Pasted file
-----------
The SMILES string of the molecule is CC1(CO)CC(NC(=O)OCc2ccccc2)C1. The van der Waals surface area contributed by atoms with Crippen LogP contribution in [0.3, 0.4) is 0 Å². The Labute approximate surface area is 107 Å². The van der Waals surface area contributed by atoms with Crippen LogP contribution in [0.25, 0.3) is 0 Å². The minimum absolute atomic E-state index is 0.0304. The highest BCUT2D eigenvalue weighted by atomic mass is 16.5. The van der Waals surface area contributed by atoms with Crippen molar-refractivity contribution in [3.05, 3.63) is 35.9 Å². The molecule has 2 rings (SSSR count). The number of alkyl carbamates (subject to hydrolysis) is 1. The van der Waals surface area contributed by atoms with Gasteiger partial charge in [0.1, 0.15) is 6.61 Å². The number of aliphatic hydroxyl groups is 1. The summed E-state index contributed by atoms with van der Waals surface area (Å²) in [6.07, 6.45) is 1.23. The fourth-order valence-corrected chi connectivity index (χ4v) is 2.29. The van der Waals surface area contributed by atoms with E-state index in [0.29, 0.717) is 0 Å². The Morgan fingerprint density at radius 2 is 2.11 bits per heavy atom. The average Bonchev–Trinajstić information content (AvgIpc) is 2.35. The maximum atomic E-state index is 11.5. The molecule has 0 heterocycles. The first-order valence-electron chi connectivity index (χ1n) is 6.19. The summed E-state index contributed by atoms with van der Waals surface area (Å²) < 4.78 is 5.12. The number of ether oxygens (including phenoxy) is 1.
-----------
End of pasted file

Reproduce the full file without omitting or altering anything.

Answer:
The SMILES string of the molecule is CC1(CO)CC(NC(=O)OCc2ccccc2)C1. The van der Waals surface area contributed by atoms with Crippen LogP contribution in [0.3, 0.4) is 0 Å². The Labute approximate surface area is 107 Å². The van der Waals surface area contributed by atoms with Crippen LogP contribution in [0.25, 0.3) is 0 Å². The minimum absolute atomic E-state index is 0.0304. The highest BCUT2D eigenvalue weighted by atomic mass is 16.5. The van der Waals surface area contributed by atoms with Crippen molar-refractivity contribution in [3.05, 3.63) is 35.9 Å². The molecule has 2 rings (SSSR count). The number of alkyl carbamates (subject to hydrolysis) is 1. The van der Waals surface area contributed by atoms with Gasteiger partial charge in [0.1, 0.15) is 6.61 Å². The number of aliphatic hydroxyl groups is 1. The summed E-state index contributed by atoms with van der Waals surface area (Å²) in [6.07, 6.45) is 1.23. The fourth-order valence-corrected chi connectivity index (χ4v) is 2.29. The van der Waals surface area contributed by atoms with E-state index in [0.29, 0.717) is 0 Å². The Morgan fingerprint density at radius 2 is 2.11 bits per heavy atom. The average Bonchev–Trinajstić information content (AvgIpc) is 2.35. The maximum atomic E-state index is 11.5. The molecule has 0 heterocycles. The first-order valence-electron chi connectivity index (χ1n) is 6.19. The summed E-state index contributed by atoms with van der Waals surface area (Å²) < 4.78 is 5.12. The number of ether oxygens (including phenoxy) is 1.